Pre nuptial agreements (affectionately referred to as ‘Prenups’) have recently been catapulted into the news with the press declaring that they are now binding, following the widely reported Supreme Court decision of Radmacher.
The truth behind the headlines tells a somewhat different story. The decision does not make Prenups universally binding but does provide clarity on the factors that the Court will take into account when deciding whether they should be upheld.
The principle to be applied is that the Court should uphold the terms of a Prenup entered into freely (with full knowledge of its implications) unless at the time of the divorce it would be unfair to do so.
Therefore, it is essential for Prenups to be properly prepared and implemented – to include each party entering into the agreement freely and without pressure (for example not at the eleventh hour), both sides receiving independent legal advice, and involve a full disclosure of the parties’ financial circumstances.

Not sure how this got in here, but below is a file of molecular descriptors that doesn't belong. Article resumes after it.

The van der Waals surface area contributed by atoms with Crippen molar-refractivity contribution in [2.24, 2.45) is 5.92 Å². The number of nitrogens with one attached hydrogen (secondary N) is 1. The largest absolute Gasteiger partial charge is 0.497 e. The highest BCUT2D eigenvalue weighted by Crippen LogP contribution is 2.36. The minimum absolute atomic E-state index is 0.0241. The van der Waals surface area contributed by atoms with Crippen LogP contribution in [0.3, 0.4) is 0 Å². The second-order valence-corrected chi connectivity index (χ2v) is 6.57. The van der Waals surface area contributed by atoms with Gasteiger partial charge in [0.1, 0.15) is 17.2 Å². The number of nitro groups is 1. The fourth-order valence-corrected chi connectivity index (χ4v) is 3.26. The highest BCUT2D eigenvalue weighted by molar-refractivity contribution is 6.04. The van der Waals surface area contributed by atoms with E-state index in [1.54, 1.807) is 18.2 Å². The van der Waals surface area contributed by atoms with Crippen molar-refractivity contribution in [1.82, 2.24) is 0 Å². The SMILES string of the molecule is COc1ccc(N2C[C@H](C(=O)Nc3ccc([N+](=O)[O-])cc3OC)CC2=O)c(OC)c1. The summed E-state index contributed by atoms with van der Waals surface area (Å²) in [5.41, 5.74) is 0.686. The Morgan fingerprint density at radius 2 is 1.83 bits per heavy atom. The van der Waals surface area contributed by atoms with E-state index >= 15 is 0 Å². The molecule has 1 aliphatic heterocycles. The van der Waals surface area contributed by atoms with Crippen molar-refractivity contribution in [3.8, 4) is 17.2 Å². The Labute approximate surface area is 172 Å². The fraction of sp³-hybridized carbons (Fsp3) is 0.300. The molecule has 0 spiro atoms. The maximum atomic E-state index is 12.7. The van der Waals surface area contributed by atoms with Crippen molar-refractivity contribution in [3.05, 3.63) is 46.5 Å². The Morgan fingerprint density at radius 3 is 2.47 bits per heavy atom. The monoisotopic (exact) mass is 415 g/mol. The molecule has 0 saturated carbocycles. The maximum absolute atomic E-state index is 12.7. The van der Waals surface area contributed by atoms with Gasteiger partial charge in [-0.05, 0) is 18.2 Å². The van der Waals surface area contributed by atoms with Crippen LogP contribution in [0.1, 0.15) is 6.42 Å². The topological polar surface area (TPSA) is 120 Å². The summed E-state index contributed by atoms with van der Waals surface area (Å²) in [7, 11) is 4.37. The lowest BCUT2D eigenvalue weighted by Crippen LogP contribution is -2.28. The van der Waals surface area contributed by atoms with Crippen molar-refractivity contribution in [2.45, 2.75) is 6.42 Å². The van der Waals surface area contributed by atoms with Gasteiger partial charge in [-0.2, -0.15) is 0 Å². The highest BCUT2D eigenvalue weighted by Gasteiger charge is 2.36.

The Court will still ultimately have the power to review the fairness of the Prenup – and accordingly determine how much weight should be given to the agreement, and whether this is decisive or not.
The case of Radmacher will certainly assist our family department advising clients upon the benefits of entering into Prenups.
Although Pernups are not automatically binding it is still felt to be beneficial for the financially stronger party to have the protection of a Prenup – as they can be decisive. Prenups will be of particular benefit also to couples marrying later in life and for second marriages.
Did you know? Only in America… reported terms of Prenups are said to include an agreement by a husband only to watch Football games on one Sunday per season and for a wife to keep below an agreed maximum weight. Needless to say, this would not be enforceable in England and Wales!